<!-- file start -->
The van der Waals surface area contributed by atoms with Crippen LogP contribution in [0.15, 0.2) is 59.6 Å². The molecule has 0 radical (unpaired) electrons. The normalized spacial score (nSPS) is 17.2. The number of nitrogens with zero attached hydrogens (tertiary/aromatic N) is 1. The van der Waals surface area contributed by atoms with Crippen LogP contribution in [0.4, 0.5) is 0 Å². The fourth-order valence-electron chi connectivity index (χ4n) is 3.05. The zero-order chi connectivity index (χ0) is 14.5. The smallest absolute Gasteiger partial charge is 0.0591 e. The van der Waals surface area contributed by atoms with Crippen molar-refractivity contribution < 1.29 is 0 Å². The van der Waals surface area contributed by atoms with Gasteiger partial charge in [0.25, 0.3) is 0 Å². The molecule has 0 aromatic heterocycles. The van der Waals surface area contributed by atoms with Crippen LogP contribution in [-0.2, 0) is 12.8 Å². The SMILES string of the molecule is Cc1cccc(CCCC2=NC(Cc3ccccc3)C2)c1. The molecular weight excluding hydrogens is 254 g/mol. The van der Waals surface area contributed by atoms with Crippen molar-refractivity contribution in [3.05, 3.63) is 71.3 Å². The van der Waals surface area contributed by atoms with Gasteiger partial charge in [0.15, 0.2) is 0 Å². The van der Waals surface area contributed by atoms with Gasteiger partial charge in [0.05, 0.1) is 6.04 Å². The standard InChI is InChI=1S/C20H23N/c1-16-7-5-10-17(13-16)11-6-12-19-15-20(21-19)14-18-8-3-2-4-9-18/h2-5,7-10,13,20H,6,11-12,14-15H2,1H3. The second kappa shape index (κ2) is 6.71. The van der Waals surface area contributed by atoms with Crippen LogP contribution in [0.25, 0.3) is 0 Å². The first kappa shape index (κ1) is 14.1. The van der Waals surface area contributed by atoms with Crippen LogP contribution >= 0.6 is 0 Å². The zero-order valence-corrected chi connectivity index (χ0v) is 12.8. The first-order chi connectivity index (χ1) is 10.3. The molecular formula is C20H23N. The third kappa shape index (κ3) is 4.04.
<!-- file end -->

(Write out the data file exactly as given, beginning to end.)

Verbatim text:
The van der Waals surface area contributed by atoms with Crippen LogP contribution in [0.15, 0.2) is 59.6 Å². The molecule has 0 radical (unpaired) electrons. The normalized spacial score (nSPS) is 17.2. The number of nitrogens with zero attached hydrogens (tertiary/aromatic N) is 1. The van der Waals surface area contributed by atoms with Crippen LogP contribution in [0.4, 0.5) is 0 Å². The fourth-order valence-electron chi connectivity index (χ4n) is 3.05. The zero-order chi connectivity index (χ0) is 14.5. The smallest absolute Gasteiger partial charge is 0.0591 e. The van der Waals surface area contributed by atoms with Crippen molar-refractivity contribution < 1.29 is 0 Å². The van der Waals surface area contributed by atoms with Gasteiger partial charge in [0.25, 0.3) is 0 Å². The molecule has 0 aromatic heterocycles. The van der Waals surface area contributed by atoms with Crippen LogP contribution in [-0.2, 0) is 12.8 Å². The SMILES string of the molecule is Cc1cccc(CCCC2=NC(Cc3ccccc3)C2)c1. The molecular weight excluding hydrogens is 254 g/mol. The van der Waals surface area contributed by atoms with Crippen molar-refractivity contribution in [3.05, 3.63) is 71.3 Å². The van der Waals surface area contributed by atoms with Gasteiger partial charge in [0.15, 0.2) is 0 Å². The van der Waals surface area contributed by atoms with Gasteiger partial charge in [0.05, 0.1) is 6.04 Å². The standard InChI is InChI=1S/C20H23N/c1-16-7-5-10-17(13-16)11-6-12-19-15-20(21-19)14-18-8-3-2-4-9-18/h2-5,7-10,13,20H,6,11-12,14-15H2,1H3. The second kappa shape index (κ2) is 6.71. The van der Waals surface area contributed by atoms with Crippen LogP contribution in [0.25, 0.3) is 0 Å². The first kappa shape index (κ1) is 14.1. The van der Waals surface area contributed by atoms with Crippen LogP contribution >= 0.6 is 0 Å². The zero-order valence-corrected chi connectivity index (χ0v) is 12.8. The first-order chi connectivity index (χ1) is 10.3. The molecular formula is C20H23N. The third kappa shape index (κ3) is 4.04.